Our stalwarts manage a good sighting, with the lower limb of the sun, drawn down, lightly kissing the horizon, straight off. Notating local time and GMT(UTC/ZULU), they race below to fix their position. Until recently these calculations were made by using a complicated set of ‘declination tables’ and took some time to arrive at an accurate answer. Apart from this, they were bulky and heavy. With the arrival of the space age which has given us GPS, it has also brought us a astro navigation calculator which, with a few simple paths to follow, will give an accurate position from the information gathered up on deck.

Our crew race one another to punch in this data, read off their results and then compare them with the GPS, which of course is one hundred percent accurate. To their surprise, they are within 1.5 to 2 nautical miles of the GPS position stated. This is very good and certainly good enough to know exactly where they are at any time on the oceans of the globe. With a certain amount of glee they pronounce that tomorrow they will get even closer.'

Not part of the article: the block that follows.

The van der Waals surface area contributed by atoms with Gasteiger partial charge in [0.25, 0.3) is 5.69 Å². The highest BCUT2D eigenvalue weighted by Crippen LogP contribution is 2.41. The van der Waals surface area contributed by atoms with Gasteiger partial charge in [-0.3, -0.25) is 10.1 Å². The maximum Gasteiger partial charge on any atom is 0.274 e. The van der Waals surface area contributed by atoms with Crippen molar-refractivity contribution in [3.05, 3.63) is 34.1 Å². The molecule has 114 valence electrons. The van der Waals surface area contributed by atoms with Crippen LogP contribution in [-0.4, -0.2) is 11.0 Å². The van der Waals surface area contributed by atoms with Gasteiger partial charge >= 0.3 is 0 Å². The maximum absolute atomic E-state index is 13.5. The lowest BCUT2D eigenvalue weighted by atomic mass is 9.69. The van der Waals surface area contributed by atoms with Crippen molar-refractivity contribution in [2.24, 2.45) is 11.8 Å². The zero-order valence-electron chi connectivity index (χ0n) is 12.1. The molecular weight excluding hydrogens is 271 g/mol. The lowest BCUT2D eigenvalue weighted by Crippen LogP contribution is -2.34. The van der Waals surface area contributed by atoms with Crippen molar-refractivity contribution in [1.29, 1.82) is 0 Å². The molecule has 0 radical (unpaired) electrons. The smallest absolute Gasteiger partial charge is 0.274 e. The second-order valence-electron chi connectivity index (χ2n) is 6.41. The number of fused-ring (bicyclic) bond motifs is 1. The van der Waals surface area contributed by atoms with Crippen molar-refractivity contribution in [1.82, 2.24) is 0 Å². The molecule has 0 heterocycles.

Extract from my ebook 'Voyage of the Little Ship 'Tere Moana'

An interesting website dealing with this subject in more depth is 'Polynesian Voyaging Society'

You can read more about navigating under the stars in my ebook 'Voyage of the Little Ship 'Tere Moana' downlaodable from my website

1 comment:

Sailing Luckyfish said...

Great work. You touch on 3 great periods of navigation: Asian/Polynesian/Micronesian colonisation of the Pacific using "celestial objects, sea surface state, sea temperature, natural observations"; "celestial navigation" referring to use of sextant, tables and chronometer; and Satellite aided ("GPS"). The advent of positioning our own celestial objects to navigate by is inarguably the greatest leap by man, but also our greatest vulnerability should the former methods be forgotten.